11
Oct 12

Community

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Marygrove College is living proof that the city of Detroit is so much more than its often-reported headlines of failing schools and lost opportunities. As hosts of a Community Session on Urban Leadership for the national Kellogg Fellows Leadership Alliance (KFLA) on Friday, Oct. 12, the College is helping to rewrite the story about what is strong in Detroit; like the will of its people or the resolve of its long-standing institutions to provide access to quality education.

Roughly six years of thoughtful planning and hard work has come to fruition this year for Marygrove with an exciting award of $1.5 million in funding from the W.K. Kellogg Foundation, one of the country’s leading philanthropic institutions. The grant is supporting the College’s Urban Leadership Vision in the form of a program called Building Our Leadership in Detroit (BOLD). The program is designed to transform the way students develop as leaders at Marygrove College.

Executed through the College’s Office of Urban Leadership, BOLD seeks to partner with national experts such as the KFLA to build ongoing community outreach programs. The grant will be used over the course of three years for programming and additional staff, to ultimately help position Marygrove as a qualified center for urban study and leadership. The phased program will eventually mandate a signature, four-year iterative academic experience for ALL students, regardless of major.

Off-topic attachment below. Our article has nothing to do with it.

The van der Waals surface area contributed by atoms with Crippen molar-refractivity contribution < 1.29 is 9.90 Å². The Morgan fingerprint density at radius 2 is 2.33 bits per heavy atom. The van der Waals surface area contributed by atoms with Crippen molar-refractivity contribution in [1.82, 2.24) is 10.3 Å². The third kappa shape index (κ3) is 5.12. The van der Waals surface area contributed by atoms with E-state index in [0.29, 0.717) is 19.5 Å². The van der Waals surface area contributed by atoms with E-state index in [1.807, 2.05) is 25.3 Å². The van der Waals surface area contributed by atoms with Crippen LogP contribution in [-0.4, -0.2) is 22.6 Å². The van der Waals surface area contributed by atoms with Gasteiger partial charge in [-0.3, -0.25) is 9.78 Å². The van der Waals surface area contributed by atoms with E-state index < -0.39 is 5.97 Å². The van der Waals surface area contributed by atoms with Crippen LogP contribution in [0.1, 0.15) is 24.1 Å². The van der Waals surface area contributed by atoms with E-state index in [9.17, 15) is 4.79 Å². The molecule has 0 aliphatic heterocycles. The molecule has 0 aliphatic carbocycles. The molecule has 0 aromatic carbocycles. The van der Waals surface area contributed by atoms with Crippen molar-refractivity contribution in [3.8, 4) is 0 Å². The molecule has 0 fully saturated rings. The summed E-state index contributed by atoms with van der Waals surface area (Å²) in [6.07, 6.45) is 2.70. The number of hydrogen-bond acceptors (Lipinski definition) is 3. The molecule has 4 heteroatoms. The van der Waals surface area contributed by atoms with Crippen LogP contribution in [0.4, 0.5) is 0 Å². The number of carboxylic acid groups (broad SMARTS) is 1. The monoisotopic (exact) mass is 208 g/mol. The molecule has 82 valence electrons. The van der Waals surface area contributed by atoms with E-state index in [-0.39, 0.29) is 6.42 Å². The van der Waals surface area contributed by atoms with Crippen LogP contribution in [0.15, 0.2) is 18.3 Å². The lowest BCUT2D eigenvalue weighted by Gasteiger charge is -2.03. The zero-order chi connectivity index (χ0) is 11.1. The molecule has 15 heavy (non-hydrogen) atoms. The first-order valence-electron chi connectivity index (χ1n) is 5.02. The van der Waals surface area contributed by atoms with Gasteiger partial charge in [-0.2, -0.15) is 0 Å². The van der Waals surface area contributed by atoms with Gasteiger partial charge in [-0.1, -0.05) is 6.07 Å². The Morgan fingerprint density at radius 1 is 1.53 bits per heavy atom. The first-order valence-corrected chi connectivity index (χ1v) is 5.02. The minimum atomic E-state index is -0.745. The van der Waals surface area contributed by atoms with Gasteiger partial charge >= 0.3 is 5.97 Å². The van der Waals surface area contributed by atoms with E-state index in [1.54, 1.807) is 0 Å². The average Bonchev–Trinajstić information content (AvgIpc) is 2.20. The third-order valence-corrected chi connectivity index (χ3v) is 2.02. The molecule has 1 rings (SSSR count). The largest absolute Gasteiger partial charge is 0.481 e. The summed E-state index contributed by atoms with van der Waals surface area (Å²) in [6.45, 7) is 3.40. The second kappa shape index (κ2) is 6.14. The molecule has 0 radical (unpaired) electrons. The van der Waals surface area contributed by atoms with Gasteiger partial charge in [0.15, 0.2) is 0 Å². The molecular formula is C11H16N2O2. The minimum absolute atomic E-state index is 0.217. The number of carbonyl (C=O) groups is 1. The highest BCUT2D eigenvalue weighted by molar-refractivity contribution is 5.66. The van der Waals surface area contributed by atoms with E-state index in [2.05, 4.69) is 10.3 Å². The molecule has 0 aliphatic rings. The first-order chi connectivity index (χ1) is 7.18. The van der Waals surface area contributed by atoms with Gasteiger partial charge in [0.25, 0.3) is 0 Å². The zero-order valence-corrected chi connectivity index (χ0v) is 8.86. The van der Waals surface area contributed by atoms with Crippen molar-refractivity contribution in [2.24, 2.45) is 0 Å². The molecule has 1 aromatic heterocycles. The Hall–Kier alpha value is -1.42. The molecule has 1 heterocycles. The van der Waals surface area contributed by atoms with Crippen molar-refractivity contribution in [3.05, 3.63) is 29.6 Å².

“As an institution serving the community of Detroit, I believe that we have a responsibility to capitalize on our location and improve outcomes for students and families,” says Dr. David J. Fike, Marygrove College President. “With the support of KFLA, BOLD will enable the College to sustain a long-term commitment to enhance urban leaders, and produce meaningful community change.”

Sharing a distinguished history of leadership

The Kellogg Foundation has a distinguished history in leadership development, of which Dr. Fike has been an integral part, since receiving a prestigious National Leadership Fellowship in 1995. He has dedicated his career to service, teaching and urban community development.

Friday afternoon’s information sharing with social activists and change agents from around the country will set the BOLD program in motion. Fellows will have a chance to explore the community and engage in the real work being done to energize and revitalize Detroit. Marygrove College will present sessions on youth leadership, focused on faith-based methods for literacy and the arts.

Marygrove’s Associate Professor of Education Vivian Johnson, Ph. D. and student Vaughn Arrington will facilitate a workshop on Advancing Literacy Training and Changing In-School Detention Practices. Director of Marygrove’s Institute for Arts Infused Education, Mary Lou Greene, M.F.A. along with artists from the community will present Artists as Activists. There will be a dance performance from Marygrove students and a closing reflection.  It is a sampling of the College’s best work.